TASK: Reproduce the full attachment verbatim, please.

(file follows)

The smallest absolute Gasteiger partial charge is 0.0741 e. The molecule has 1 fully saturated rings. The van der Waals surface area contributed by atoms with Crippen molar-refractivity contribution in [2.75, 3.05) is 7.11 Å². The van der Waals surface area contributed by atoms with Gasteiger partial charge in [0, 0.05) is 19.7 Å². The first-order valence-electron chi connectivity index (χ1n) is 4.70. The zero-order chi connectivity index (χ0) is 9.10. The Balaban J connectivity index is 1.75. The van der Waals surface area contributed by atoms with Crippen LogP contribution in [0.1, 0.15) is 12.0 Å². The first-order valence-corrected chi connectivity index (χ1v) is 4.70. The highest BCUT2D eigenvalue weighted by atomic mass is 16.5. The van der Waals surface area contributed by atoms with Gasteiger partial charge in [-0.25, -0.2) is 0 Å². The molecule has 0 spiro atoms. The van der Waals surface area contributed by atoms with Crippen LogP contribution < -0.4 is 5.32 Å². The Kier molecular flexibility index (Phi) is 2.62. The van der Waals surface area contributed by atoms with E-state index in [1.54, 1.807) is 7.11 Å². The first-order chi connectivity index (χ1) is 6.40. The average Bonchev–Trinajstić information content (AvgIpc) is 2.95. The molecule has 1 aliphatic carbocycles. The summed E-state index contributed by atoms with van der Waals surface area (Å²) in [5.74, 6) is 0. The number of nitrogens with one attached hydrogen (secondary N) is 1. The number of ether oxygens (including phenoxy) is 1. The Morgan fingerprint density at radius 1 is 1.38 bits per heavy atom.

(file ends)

The smallest absolute Gasteiger partial charge is 0.0741 e. The molecule has 1 fully saturated rings. The van der Waals surface area contributed by atoms with Crippen molar-refractivity contribution in [2.75, 3.05) is 7.11 Å². The van der Waals surface area contributed by atoms with Gasteiger partial charge in [0, 0.05) is 19.7 Å². The first-order valence-electron chi connectivity index (χ1n) is 4.70. The zero-order chi connectivity index (χ0) is 9.10. The Balaban J connectivity index is 1.75. The van der Waals surface area contributed by atoms with Crippen LogP contribution in [0.1, 0.15) is 12.0 Å². The first-order valence-corrected chi connectivity index (χ1v) is 4.70. The highest BCUT2D eigenvalue weighted by atomic mass is 16.5. The van der Waals surface area contributed by atoms with Gasteiger partial charge in [-0.25, -0.2) is 0 Å². The molecule has 0 spiro atoms. The van der Waals surface area contributed by atoms with Crippen LogP contribution < -0.4 is 5.32 Å². The Kier molecular flexibility index (Phi) is 2.62. The van der Waals surface area contributed by atoms with E-state index in [1.54, 1.807) is 7.11 Å². The first-order chi connectivity index (χ1) is 6.40. The average Bonchev–Trinajstić information content (AvgIpc) is 2.95. The molecule has 1 aliphatic carbocycles. The summed E-state index contributed by atoms with van der Waals surface area (Å²) in [5.74, 6) is 0. The number of nitrogens with one attached hydrogen (secondary N) is 1. The number of ether oxygens (including phenoxy) is 1. The Morgan fingerprint density at radius 1 is 1.38 bits per heavy atom.